of volunteers with names such as Kingsbury, Griswold, Allbritten, and
Mackenzie. But he thought better of it. That, too, would have been over
The originals are under lock and key at our local bank, and there
they will likely always remain, she said. No one will ever
again be allowed to read them.
Don, in his state of hyperhappiness, didnt quite get it. What was
she saying? Why? Whats the problem? he asked.
The problem is only that the board of trustees of our historical
society decided our purpose was only to collect and preserve things from
the past, not to stir them up.
She was no longer smiling as she took several bites of her pie and a sip
How do you plan to use the information contained in these papers,
doctor? she then asked.
Im not sure, to tell you the absolute truth. I am not sure,
of course, what is in them to begin with. . . .
I told you on the phone that they were sensitive and that they were
definitive. I am confident you will find them so as well. They will undoubtedly
clear up any questions you might have about what happened at the bridge
at Antietam on September 17, 1862.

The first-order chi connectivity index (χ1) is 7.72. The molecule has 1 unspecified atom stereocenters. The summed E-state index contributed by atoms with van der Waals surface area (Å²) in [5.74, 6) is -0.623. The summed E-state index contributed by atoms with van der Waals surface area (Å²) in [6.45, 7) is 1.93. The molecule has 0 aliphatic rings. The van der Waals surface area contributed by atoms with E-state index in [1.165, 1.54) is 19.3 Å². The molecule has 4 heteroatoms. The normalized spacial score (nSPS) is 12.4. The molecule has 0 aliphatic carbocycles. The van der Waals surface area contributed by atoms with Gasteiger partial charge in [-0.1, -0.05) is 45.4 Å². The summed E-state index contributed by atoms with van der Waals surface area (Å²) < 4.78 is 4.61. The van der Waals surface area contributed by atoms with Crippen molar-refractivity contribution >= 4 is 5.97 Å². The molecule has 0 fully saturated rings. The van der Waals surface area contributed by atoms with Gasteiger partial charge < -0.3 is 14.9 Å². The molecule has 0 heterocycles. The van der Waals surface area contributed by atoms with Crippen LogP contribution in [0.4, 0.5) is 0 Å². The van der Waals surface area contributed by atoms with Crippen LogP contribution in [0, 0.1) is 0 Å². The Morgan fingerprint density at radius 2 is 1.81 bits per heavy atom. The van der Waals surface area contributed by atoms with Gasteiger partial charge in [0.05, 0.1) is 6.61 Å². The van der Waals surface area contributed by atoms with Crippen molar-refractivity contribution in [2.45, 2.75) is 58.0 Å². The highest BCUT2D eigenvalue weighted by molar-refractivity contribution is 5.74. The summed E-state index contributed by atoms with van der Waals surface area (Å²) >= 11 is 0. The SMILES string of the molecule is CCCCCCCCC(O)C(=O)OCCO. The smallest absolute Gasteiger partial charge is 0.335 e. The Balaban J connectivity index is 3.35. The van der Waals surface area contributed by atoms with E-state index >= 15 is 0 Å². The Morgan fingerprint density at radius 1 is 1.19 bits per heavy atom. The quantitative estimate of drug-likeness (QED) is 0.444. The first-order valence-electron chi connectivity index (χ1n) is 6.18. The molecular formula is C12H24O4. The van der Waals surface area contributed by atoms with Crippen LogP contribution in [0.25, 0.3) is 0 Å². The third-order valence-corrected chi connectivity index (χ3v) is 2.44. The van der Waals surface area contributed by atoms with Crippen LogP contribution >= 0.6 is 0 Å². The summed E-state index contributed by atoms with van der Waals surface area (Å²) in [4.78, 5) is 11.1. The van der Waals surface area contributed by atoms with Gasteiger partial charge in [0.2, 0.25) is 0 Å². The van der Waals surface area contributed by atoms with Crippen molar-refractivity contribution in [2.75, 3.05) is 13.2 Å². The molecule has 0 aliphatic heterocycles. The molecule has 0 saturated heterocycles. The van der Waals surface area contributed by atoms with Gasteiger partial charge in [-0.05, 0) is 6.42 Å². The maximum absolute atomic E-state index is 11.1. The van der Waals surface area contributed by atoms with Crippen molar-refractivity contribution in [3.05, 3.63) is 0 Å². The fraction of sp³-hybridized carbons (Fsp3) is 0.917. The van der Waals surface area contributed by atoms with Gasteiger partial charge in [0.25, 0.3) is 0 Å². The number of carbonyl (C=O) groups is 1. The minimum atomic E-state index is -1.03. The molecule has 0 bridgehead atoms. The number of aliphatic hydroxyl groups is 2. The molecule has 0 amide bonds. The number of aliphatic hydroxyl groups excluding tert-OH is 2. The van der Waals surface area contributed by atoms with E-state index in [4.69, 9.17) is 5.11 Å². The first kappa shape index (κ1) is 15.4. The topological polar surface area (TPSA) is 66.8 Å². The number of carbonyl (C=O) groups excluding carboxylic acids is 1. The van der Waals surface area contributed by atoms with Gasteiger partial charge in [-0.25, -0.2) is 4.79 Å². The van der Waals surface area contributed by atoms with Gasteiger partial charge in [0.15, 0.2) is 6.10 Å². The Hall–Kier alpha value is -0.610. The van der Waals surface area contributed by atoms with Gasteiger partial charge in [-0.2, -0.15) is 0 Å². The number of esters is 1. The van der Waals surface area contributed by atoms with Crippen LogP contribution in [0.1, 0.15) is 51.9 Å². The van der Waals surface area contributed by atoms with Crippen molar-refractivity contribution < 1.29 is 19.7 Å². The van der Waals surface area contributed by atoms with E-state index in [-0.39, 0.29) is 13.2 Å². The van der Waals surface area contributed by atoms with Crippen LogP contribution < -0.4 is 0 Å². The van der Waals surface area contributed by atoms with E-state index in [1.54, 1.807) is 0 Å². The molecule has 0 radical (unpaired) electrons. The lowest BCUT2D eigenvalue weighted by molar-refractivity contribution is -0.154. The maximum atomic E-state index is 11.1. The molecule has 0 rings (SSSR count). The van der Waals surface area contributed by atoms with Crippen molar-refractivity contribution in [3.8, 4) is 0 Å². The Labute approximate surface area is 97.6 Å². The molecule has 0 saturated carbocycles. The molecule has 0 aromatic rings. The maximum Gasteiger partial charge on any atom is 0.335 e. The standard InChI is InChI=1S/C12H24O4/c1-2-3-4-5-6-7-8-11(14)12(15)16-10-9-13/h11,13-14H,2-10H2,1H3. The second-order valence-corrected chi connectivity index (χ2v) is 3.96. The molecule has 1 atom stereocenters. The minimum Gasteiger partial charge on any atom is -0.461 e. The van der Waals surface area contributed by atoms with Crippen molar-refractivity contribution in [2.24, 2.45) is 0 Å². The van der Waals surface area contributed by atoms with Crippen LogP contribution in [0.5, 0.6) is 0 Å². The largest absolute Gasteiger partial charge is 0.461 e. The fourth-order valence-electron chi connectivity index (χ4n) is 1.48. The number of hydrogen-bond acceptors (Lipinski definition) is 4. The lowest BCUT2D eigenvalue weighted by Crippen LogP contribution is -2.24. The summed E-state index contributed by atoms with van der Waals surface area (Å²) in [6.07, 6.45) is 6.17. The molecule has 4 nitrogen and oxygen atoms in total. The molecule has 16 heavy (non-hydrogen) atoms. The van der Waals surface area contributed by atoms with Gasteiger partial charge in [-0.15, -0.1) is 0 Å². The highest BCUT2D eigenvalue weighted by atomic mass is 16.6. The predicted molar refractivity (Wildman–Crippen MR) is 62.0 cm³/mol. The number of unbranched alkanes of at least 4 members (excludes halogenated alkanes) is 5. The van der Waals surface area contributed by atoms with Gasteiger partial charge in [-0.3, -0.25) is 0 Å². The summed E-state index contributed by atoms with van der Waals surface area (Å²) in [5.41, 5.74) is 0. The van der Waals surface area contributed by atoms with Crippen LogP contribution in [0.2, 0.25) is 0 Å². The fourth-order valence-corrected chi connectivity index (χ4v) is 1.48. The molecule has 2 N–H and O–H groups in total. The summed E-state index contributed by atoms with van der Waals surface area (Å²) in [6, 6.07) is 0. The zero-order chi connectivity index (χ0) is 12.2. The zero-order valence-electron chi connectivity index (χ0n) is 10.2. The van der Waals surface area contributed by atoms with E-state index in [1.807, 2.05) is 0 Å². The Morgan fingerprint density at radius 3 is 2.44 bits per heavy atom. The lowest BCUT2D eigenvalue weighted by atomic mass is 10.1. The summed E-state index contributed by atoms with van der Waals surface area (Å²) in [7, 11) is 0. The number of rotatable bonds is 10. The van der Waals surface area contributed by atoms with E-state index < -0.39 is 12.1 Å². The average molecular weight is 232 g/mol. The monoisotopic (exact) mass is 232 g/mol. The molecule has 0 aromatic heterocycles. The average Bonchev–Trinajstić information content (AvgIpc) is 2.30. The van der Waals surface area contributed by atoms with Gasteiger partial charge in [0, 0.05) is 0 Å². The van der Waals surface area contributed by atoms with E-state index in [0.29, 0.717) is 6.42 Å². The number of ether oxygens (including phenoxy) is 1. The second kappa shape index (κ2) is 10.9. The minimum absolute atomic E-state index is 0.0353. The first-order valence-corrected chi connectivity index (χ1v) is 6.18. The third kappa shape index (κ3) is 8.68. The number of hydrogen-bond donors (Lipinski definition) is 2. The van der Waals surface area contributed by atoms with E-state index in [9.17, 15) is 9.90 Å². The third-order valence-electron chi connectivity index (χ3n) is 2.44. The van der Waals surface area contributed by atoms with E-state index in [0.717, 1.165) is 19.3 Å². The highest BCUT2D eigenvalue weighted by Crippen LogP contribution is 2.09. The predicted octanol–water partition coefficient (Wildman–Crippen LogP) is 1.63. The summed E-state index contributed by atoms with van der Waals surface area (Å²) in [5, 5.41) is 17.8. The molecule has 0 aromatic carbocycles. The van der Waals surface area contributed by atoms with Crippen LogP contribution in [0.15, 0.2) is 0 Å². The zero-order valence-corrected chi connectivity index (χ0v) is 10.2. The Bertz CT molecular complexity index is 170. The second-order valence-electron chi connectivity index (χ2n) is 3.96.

Im delighted and excited at that prospect. Delighted
and excited said only half of it. His very soul swung and swayed with
the prospect of finally knowing exactly what had happened.
She pushed away her pie plate and coffee cup and reached over to her green
case, which she had placed on the table to her left. She moved it in front
of her and zipped it open.
Don Spaniel began to feel as if he were some kind of mysterious operative,
here amid the cover of a crowded train station, receiving from Courier
Fentress of Iowa the secrets, the goodsthe magic.
Here, she said, handing him a sealed white envelope. It looked
thick. There were several pages of something inside.
Don took the envelope and said, Thank you, Ms. Fentress. I promise
you that I will not
No promises, please. None is necessary. I did this of my own free
will to satisfy my own needs and beliefs.
She zipped the valise closed, looked at her watch, and stood. Now
I must go catch my train.
Don was on his feet. Where are you going?
Home, doctor. Home.
But didnt you just get here?
I came here to hand you that envelope personally. I felt it was
too important to leave to the vagaries of the U.S. mails or one of the
private express firms. My mission accomplished, I am going home.
Don left a ten-dollar bill on the table. She started walking; he fell
in beside her.
Your luggage? Where is your luggage?
A redcap took it when I got off the train. Hes probably now,
as we speak, putting it in my compartment on the new train. That is what